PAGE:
UK Privy Council Delivers Landmark Trust Law Judgment

The Privy Council has handed down judgment in two appeals dealing with the extent of a trustee's right to be indemnified out of trust assets for liabilities properly incurred.  In New Zealand this right is provided for in the Trusts Act 2019 but the scope and application of this right draws heavily on equity and common law principles.  It remains to be seen how this judgment will be applied in New Zealand, but it will undoubtedly be influential.

In short, the Privy Council held:

  • The right of indemnity confers a proprietary interest in trust assets
  • That right survives the transfer of trust assets to a successor
  • Where there are competing claims for indemnification by successor trustees to an insufficient trust fund, the trustees claims rank pari passu as against the trust fund
  • The trustee's costs in proving its claim are covered by the right of indemnification.

Although the Board's decision was determined under Jersey law, it will have a wider application and influence.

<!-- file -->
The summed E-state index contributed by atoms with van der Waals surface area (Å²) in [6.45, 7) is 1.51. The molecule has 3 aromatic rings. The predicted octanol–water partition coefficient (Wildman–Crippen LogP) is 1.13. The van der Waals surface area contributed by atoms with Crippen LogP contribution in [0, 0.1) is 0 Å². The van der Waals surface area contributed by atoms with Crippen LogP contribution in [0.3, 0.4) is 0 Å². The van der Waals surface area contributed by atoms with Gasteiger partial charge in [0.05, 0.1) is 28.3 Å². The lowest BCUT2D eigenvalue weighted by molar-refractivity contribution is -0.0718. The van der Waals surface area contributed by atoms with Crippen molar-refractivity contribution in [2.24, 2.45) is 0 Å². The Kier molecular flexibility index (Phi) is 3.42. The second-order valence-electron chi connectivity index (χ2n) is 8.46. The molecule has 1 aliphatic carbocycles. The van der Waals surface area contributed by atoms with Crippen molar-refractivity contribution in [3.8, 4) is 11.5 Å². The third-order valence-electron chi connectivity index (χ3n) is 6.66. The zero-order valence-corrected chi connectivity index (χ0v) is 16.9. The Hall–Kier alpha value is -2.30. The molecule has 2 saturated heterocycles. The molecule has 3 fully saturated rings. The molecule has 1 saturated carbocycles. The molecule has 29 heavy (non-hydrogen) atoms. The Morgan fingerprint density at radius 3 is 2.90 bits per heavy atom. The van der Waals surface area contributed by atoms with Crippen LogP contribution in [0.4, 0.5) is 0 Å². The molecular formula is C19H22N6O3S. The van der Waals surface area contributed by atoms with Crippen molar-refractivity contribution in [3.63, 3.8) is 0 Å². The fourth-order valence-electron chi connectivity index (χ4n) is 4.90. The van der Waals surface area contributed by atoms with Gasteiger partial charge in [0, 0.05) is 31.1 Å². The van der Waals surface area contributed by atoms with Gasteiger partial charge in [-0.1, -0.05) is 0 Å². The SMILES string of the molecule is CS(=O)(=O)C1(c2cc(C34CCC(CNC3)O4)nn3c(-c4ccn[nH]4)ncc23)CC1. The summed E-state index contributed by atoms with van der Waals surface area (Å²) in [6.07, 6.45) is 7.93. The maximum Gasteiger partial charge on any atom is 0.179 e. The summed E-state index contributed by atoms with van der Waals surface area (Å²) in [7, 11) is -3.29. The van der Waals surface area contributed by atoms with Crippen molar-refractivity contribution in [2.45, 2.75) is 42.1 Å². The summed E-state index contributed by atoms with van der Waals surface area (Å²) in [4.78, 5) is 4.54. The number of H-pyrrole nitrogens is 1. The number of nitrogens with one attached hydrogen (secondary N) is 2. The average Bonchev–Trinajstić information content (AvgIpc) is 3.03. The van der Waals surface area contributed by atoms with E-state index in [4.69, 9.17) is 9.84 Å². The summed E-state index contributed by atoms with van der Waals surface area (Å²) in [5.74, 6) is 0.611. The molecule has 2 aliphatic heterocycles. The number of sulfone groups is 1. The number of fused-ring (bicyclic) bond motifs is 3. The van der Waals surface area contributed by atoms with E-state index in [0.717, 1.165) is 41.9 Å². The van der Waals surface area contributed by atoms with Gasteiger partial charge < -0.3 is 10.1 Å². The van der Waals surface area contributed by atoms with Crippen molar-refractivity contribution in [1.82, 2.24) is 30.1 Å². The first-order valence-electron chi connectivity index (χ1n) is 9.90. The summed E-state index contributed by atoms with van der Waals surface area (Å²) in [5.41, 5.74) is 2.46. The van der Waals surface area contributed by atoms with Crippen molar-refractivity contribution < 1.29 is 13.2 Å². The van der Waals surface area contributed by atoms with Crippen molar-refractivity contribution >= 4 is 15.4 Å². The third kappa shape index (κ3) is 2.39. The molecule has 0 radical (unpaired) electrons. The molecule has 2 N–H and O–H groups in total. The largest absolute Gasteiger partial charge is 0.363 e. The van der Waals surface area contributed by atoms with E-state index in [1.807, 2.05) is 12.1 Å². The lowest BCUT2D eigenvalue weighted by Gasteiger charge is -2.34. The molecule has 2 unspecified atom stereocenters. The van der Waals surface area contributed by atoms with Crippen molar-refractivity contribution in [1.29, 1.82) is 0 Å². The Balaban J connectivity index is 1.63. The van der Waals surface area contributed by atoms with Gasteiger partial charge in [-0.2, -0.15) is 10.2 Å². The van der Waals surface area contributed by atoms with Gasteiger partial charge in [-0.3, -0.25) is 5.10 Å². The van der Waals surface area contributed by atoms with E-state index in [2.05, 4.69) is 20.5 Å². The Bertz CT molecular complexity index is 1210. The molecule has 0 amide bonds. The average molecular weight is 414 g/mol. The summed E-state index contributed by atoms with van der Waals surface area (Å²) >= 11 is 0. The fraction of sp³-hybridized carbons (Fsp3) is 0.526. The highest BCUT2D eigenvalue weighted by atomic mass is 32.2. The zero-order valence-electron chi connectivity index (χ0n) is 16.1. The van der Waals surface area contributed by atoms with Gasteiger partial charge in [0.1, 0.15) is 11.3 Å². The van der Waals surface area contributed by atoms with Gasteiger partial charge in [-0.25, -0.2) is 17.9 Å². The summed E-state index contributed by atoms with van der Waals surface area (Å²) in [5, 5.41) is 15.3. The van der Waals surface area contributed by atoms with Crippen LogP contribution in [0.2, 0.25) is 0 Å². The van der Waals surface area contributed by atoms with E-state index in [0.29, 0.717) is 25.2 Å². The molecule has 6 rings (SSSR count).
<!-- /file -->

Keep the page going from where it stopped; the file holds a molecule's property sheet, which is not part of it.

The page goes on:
In both appeals, ETJL v Halabi; and ITGL v Fort Trustees [2022] UKPC 36, the facts are complex, but very brief summaries are as follows.  In the Halabi appeal, there were eight discretionary Jersey trusts established by Madam Nouri, two of which were relevant to this appeal.  The respondent in this appeal, Equity Trust, was the original sole trustee of the two relevant trusts for a period in the early 2000's until retirement.  Proceedings were brought against two individuals and Equity Trust (on the basis it was vicariously liable for the actions of its employees) after the trustee's retirement.  A settlement was ultimately reached in relation to the claims.  Equity Trust relied upon indemnities provided in a Deed of Appointment and Removal of Trustees and sought to recover the settlement amount from the assets of the trusts, and the costs incurred in proving its claim.